MH: You need to come to the situation with an open mind. People who are open, who want to use what’s inherently human and learn and grow, they’ll have success. It’s people who have a fixed mindset and think, “This is what I do, this is my job, I’ve done it for 15 years. That’s not going to work regardless of the technology”—those are the people who will run into problems. That’s just not the way our economy works anymore.
FCW: Where does your passion for AI come from?
CK: This is super nerdy, but I’m a huge science fiction nut and grew up watching the original ‘Star Trek.’ I was always jealous that Captain Kirk could just turn and say, “Computer,” and she would give a very specific answer. He never had to search for information.
I’m not an engineer; I’m a businessperson. I’m really interested in how artificial intelligence can make things easier for people like me. I can use Microsoft Cognitive Services QnA Maker and Bot Framework to create a question-and-answer bot on my own. The democratization of this type of technology is incredibly exciting.
FCW: How do you give a bot enough of a human voice to be effective without crossing into creepy?
CK: Wow. That’s a topic of a lot of conversations and intentional decision-making. We’ve grappled with questions that might seem rudimentary or simple to solve, such as, “Do you give a bot a male or a female name, or a gender-neutral name? And what does that engender literally?” How you name a bot is a step toward anthropomorphizing or humanizing it. Furthermore, when creating a bot we often think of personality traits or pillars to have the bot adhere to in order to keep the experience positive.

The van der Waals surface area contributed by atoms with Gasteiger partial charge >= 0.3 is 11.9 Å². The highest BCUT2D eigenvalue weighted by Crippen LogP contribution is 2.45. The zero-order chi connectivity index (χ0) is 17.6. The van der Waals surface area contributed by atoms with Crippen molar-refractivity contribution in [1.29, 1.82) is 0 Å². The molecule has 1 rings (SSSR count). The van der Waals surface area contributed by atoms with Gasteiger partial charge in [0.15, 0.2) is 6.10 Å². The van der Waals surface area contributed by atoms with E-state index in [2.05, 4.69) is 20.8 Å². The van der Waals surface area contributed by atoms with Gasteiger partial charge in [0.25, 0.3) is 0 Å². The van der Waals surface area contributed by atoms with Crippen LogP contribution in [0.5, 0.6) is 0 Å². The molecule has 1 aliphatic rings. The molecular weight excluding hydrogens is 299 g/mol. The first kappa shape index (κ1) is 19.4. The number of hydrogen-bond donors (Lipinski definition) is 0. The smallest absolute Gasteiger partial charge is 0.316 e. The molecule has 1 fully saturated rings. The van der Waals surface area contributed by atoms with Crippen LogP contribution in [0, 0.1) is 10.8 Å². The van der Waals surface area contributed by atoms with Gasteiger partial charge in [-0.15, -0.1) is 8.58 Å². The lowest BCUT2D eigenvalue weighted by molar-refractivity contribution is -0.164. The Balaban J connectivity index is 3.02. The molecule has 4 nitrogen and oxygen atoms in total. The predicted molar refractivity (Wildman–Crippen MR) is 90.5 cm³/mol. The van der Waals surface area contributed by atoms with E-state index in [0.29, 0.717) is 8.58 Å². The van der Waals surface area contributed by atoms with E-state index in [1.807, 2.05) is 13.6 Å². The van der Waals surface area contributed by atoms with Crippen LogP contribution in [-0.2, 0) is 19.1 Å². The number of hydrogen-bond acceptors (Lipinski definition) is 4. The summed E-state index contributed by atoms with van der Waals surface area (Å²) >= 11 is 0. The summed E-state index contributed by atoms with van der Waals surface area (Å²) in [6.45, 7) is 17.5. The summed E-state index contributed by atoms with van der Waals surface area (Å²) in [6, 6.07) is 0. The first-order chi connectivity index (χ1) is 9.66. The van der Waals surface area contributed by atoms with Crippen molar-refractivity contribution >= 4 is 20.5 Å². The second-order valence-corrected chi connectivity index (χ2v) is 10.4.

FCW: Over the next five or 10 years, how do you see AI affecting businesses?
MH: For small organizations, it’ll be an opportunity to scale in a way that they wouldn’t be able to. And for large enterprises, it’ll be a way to get more nimble and to reduce the complexity that’s grown up over time within their organizations, systems and datasets.
CK: At Microsoft, we’re infusing AI into many of our products. There are so many projects, at so many stages of development and learning. We’re just at the beginning of understanding what the technology will be able to do for us.
MH: We’re at a precipice: Some will embrace AI and realize the positive impact for their employees, customers, and partners. Some will be reticent and continue to question moving forward. We believe this is only the beginning of what’s possible by building and inspiring teams around AI who are open not only to human-machine partnership but also new ways of forging human-to-human partnerships. The future is waiting to be built by leaders like Chris and Microsoft, who dare to be open, curious and unafraid. We can choose a better tomorrow and make it so.
This article was created with and commissioned by North Highland.
Learn more about North Highland’s AI and cognitive services here.